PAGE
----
JJ Murphy has been the Assistant City Manager for the City of Palmdale, CA (population 157,519) since 2018. Previously, he was the City Manager for Hobbs, NM (population 37,118) for six years. He is most proud of is most proud of a project called A Healing Field to honor those who lost their lives on September 11th and afterwards in fighting the War on Terror. The consultant’s report states: “It should be noted that Mr. Murphy has some bloggers who have not always appreciated his work and who may contact you with any number of unfounded allegations against him.” Murphy was also a candidate in Gainesville’s City Manager search in 2016. 

Fred Murry has been an Assistant City Manager of Gainesville, FL (population 128,460 and 1,300 employees) since 2007. He considers his biggest achievement to be the development of the remediation plan for the Cabot/Koppers Superfund site in Gainesville. Murry submitted his resignation in November 2018 during the tenure of City Manager Anthony Lyons but rescinded the resignation after Lyons resigned.

Tony O’Rourke was most recently the City Administrator for Cañon City, CO (population 16,539) for three years. Prior to this, he was the City Manager for Yakima, WA (population 93,476) for four years and the City Manager for South Lake Tahoe, CA (population 21,307) for two years. He is proud of leading several cities through the transformation of traditional government bureaucracies to ones that work better and faster while costing less. He resigned from Cañon City after being placed on administrative leave. The city council did not state why he was placed on administrative leave and issued a statement: “Any future inquiries by prospective employers will be provided with a response by the city’s Human Resource Department that states O’Rourke was an employee in good standing during his time with the city.”

Bill Shanahan was most recently the County Manager for York County, SC (population 266,439), serving in that role for six years. He is proud of being able to manage and reorganize three departments that were in trouble when he arrived in Augusta, GA. The consultant’s report states, “His ability to guide and create consensus allowed what started as a major issue to become a complete reorganization that benefited the City.” Shanahan resigned in June 2019. No reason was given, but Shanahan had been applying for other jobs

Leonard Sossamon most recently served as the County Administrator for Hernando County, FL (population 186,553) for seven years. He considers his biggest achievement to be the development of the Concord Regional Airport. Sossamon was fired in January 2019 after a commissioner complained about misallocation of millions of dollars by a budget manager who was hired and subsequently fired by Sossamon.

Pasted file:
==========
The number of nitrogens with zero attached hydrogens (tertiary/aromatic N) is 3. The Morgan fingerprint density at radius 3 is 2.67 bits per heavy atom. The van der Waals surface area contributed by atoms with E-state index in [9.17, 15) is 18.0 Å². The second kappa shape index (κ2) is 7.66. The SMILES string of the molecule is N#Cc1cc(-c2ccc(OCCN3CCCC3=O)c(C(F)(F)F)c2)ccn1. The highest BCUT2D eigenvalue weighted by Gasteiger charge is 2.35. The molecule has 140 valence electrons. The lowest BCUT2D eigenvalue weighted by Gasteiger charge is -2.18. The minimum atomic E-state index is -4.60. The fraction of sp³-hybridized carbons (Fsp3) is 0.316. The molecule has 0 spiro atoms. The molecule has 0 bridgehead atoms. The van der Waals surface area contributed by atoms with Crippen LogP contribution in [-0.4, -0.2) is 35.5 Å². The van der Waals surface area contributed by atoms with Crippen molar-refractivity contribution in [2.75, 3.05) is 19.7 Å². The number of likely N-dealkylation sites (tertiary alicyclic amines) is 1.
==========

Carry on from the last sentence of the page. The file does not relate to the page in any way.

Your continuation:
Donate to support our work!
  • Thank you for the article. A Michigan newspaper story popped up yesterday in a kind of unrelated search that raises the question of why the consultant would list Mr. Burtch at all. Jackson, MI, is a postindustrial town that has lost population since its peak of 55,000 in 1930. It had a corset-manufacturing industry in the 1920s that went belly-up. And then there’s this, from the local news article:

    Burtch, 55, started as Jackson’s assistant city manager in 2011 and became city manager in 2012. He had been Dundee village manager for 23 years. Burtch has said previously he hoped to finish his career in Jackson.

    “I like Jackson. I’m committed to Jackson,” Burtch said. “I have a home here in the city, all those things. But after a while, you start thinking, ‘How much longer is it worth your health to be constantly bombarded with things?’ You’re trying to do the right thing, and no matter what, some people misunderstand that.”


    As for Palm Coast, it is a suburb without a city, built in wilderness by a developer in 1969 and incorporated in 1999. It has no real center or history that would remotely relate to Gainesville other than being in Florida.

    It’s unfortunate for Gainesville that five of the seven current commissioners have no experience with a real city manager. That is a serious problem with long repercussions. In Gary Gordon’s letter in the Sun in May, he offers them some background and suggestions. https://www.gainesville.com/opinion/20190509/letters-to-editor-for-may-9-2019

  • >